Turning Pillowcases Into Dresses
There’s more than one use for a pillowcase. In a jiffy, they can be transformed into much-needed articles of clothing for disadvantaged girls.
That’s what volunteers around the United States and internationally are doing in cooperation with Hope 4 Women International, a division of Hope 4 Kids International. This 501c3 charitable organization helps to improve the lives of impoverished women and children around the world by teaching them skills that empower them, boost their self worth, and help them support themselves and their families.
In October 2009, Hope 4 Women launched a program called “Dress A Girl Around the World,” which encourages sewers to make pillowcase dresses and distributes them to girls—from infants to teenagers—in numerous communities in need, including within the U.S. To date, the Dress A Girl program has delivered nearly 38,000 dresses in 47 countries.
According to Rachel Eggum Cinader, Hope 4 Women’s director and the Dress A Girl campaign’s founder, the goal is to raise the dignity of girls and help them feel valued. She says that pillowcases are the ideal material to work with because they’re light-weight, inexpensive, easy to convert into simple dresses, and easy for program workers in the field to carry and distribute.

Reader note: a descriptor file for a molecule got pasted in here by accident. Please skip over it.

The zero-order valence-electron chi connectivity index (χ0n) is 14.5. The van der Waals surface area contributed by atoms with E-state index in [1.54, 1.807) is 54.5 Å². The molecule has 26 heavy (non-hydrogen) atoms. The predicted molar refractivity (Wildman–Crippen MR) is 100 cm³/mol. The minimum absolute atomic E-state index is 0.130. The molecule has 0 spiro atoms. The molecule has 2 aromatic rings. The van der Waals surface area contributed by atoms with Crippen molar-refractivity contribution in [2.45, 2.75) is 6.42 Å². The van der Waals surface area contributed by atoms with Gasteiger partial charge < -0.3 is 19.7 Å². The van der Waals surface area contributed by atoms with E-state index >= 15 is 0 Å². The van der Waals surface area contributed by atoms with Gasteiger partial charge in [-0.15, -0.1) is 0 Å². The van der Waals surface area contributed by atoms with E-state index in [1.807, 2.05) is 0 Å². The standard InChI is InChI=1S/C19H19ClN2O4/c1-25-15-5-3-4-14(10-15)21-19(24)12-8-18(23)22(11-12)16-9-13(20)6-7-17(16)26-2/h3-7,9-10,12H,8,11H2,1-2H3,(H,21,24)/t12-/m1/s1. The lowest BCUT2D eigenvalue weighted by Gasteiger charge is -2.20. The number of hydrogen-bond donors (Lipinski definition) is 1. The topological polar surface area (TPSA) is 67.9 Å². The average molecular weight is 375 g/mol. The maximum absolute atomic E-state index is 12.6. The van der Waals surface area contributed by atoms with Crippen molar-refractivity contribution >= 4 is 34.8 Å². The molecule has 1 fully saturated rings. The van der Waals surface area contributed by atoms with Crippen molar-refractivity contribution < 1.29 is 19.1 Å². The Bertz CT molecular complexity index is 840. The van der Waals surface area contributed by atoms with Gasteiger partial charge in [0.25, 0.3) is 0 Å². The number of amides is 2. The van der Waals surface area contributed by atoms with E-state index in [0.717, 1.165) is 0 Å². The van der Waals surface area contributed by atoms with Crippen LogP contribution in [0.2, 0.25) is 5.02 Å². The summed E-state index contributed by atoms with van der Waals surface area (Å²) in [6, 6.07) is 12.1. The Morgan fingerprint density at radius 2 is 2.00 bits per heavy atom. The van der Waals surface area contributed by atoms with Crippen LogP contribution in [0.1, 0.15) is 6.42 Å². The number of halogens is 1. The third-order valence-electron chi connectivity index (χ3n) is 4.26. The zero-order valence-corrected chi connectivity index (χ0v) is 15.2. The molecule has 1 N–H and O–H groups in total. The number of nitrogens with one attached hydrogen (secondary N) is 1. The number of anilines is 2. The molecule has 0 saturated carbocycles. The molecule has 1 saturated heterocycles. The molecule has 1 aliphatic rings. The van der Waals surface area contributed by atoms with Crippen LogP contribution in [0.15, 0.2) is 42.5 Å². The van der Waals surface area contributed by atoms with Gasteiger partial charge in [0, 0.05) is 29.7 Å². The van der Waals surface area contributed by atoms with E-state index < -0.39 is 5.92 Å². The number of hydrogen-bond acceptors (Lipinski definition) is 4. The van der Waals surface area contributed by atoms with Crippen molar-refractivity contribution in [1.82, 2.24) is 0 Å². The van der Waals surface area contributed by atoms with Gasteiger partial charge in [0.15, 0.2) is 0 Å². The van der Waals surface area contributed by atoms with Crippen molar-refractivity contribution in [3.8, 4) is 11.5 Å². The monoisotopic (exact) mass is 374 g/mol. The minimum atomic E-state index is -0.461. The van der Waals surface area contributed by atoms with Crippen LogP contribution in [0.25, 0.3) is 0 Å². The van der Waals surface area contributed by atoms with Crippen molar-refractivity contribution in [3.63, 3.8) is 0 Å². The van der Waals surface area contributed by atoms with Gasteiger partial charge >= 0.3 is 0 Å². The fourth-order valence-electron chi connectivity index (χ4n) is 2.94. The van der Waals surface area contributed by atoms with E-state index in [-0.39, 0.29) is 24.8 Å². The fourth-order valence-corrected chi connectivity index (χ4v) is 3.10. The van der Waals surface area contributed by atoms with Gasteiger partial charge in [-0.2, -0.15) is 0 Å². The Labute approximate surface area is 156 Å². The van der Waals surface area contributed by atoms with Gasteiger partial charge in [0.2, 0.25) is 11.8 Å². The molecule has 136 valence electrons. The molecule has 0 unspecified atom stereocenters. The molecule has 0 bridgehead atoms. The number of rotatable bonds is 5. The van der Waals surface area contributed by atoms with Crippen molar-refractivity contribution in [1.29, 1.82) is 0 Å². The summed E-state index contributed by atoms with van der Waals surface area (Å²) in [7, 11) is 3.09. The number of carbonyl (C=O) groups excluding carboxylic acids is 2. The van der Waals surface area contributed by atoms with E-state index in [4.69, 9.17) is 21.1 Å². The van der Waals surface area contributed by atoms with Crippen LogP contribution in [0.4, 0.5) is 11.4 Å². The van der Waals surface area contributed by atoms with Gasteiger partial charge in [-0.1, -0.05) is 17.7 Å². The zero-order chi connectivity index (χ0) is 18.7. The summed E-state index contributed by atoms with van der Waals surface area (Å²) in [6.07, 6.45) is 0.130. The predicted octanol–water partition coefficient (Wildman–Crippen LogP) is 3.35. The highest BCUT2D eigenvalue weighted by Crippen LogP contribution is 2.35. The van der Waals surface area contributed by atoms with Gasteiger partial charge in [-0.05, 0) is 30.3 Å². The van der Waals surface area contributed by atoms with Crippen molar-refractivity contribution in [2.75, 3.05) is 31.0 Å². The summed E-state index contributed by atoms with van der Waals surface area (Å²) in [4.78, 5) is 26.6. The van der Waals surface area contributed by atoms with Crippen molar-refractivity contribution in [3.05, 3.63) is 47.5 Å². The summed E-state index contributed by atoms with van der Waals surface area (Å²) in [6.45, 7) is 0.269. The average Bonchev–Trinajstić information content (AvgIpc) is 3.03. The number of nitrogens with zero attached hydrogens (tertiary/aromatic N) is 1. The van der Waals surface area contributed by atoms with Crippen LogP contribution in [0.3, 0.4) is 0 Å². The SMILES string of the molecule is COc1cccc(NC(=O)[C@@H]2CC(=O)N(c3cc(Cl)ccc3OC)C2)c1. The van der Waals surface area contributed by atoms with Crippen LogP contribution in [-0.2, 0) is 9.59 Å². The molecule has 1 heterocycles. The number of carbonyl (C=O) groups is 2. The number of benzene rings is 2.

The Dress A Girl campaign makes a five-year commitment wherever it distributes dresses, so it has an on-going impact, and it has partners in the United Kingdom, Hong Kong, Australia, Uganda and other African countries, as well as most states in the U.S.
The program’s website, www.dressagirlaroundtheworld.com, provides instructions and patterns for sewing simple girls’ dresses from pillowcases and T-shirts and offers tips for starting sewing groups and hosting Dress A Girl events, as well as guidelines for working with the organization. The tutorial on converting a pillowcase into a dress is super easy. It uses the pillowcase opening as the dress hem, and the only sewing necessary is along the new neckline and armholes. The only extra materials required are elastic and bias tape. In countries where girls are required to cover their shoulders and legs, the program distributes long dresses made by sewing pillowcases to T-shirts. There is also a secondary campaign to provide pants for boys, called “Boys in Britches.”
You can check out Dress A Girl’s Facebook page, too for all the latest news and updates.
Is there a Dress A Girl Around the World sewing group in your area? Do you sew for charitable organizations?